Extramedullary BCR-ABL1-negative myeloid leukemia in a patient with chronic myeloid leukemia and synchronous cytogenetic abnormalities in Philadelphia-positive and -negative clones during imatinib therapy [17]

A. Quintás-Cardama, H. Kantarjian, L. V. Abruzzo, J. Cortes

Research output: Contribution to journalLetter

Abstract

AuthorsConclusions:The present case illustrates the increasing recognition of cytogenetic abnormalities in Ph-negative cells in patients with CML treated with TKIs [tyrosine kinase inhibitors], and their association with progression to MDS [myelodysplastic syndrome] or AML. Moreover, it suggests that these abnormalities are not exclusively limited to the bone marrow and underscores the importance of close cytogenetic monitoring of these patients, to allow for an early detection of these rare aberrancies.

DosageDuration:400 mg bid (=800 mg daily) orally. Duration: 8 weeks.

Results:Over the next 8 weeks of Tasigna therapy, new nodular skin lesions appeared on his arms, back, legs, and abdomen. Bone marrow biopsy revealed 6% blasts, which were consistent with CML in chronic phase. Cytogenetic evaluation showed two clones: 46,XY,der(7)t(7;11)(p12;p11.2)add(7)q(35),add(11)add(11)(p11.2) in 17 metaphases and a normal diploid male karyotype in 3 metaphases. BCR-ABL/ABL1 ratio in the peripheral blood decreased to 2.90%. Immunohistochemical analysis of a biopsied material from the inner thigh showed blasts cells positive for CD68 and negative for myeloperoxidase, CD117, and CD34, which was similar to his previous skin biopsy. FISH revealed no BCR-ABL1 rearrangement, but showed either deletion of an ABL1 gene or monosomy 9. Tasigna therapy was discontinued and systemic chemotherapy for induction of AML remission was instituted.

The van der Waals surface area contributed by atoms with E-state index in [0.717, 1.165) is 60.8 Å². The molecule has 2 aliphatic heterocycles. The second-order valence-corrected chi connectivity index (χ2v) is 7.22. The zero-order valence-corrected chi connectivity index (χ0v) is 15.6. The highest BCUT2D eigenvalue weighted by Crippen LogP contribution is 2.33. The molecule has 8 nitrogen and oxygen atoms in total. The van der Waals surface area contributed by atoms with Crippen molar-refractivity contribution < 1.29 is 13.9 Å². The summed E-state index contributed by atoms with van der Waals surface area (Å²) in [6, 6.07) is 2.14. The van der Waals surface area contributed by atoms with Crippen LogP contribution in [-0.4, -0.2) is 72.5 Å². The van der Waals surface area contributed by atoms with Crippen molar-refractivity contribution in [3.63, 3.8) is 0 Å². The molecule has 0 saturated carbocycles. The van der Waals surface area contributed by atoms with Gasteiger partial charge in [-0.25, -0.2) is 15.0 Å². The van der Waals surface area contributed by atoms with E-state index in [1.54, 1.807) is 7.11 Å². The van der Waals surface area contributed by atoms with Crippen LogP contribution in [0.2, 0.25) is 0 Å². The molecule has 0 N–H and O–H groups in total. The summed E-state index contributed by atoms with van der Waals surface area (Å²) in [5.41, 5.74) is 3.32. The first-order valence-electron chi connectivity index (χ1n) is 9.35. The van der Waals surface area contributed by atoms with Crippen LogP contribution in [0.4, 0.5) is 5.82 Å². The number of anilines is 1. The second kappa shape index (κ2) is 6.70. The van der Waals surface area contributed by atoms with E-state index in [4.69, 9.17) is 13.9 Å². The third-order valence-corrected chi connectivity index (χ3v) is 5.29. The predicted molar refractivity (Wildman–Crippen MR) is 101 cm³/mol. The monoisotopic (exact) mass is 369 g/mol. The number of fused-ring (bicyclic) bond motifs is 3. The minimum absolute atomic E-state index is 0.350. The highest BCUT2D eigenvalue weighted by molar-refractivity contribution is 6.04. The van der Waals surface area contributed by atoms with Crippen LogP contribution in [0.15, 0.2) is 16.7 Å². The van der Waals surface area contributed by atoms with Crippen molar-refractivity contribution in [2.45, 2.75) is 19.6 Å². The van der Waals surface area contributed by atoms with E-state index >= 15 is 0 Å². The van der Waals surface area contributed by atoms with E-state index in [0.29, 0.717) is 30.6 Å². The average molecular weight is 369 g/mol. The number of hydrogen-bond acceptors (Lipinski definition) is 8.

AdverseEffects:No adverse events were mentioned.

FreeText:The patient presented with skin lesion in his left knee (May 2005). Excisional biopsy was consistent with a hematologic disease. Bone marrow and core biopsies were consistent with CML in chronic phase. Fluorescence in situ hybridization (FISH) revealed the presence of Ph-positivity in 95% of the interphase nuclei evaluated. Treatment with imatinib was started. In October 2005, knee lesions recurred and biopsy was reported as acute myeloid leukemia (AML). In February 2006, cytogenetic analysis showed the presence of three clones: 46,XY,der(7)t(7;11)(p12;p11.2)add(7)(q35),der(11)add(11)(p11.2) in 14 metaphases; 46,XY,der(7)t(7;11)(p12;p11.2)add(7)(q35),t(9;22)(q34;q11.2),add(11)(p11 .2) in 3 metaphases; and a normal diploid male karyotype in 3 metaphases. FISH confirmed the translocation of chromosome 11 materials to the short arm of one of the two chromosome 7 and demonstrated that 11.5% of the interphase nuclei were positive for translocation (BCR/ABL1 rearrangement). Bone marrow analysis revealed a BCR-ABL1/ABL1 ratio of 15.26%. New skin lesions in the upper arm appeared, which was negative for BCR-ABL1 rearrangement. Treatment with Tasigna was commenced.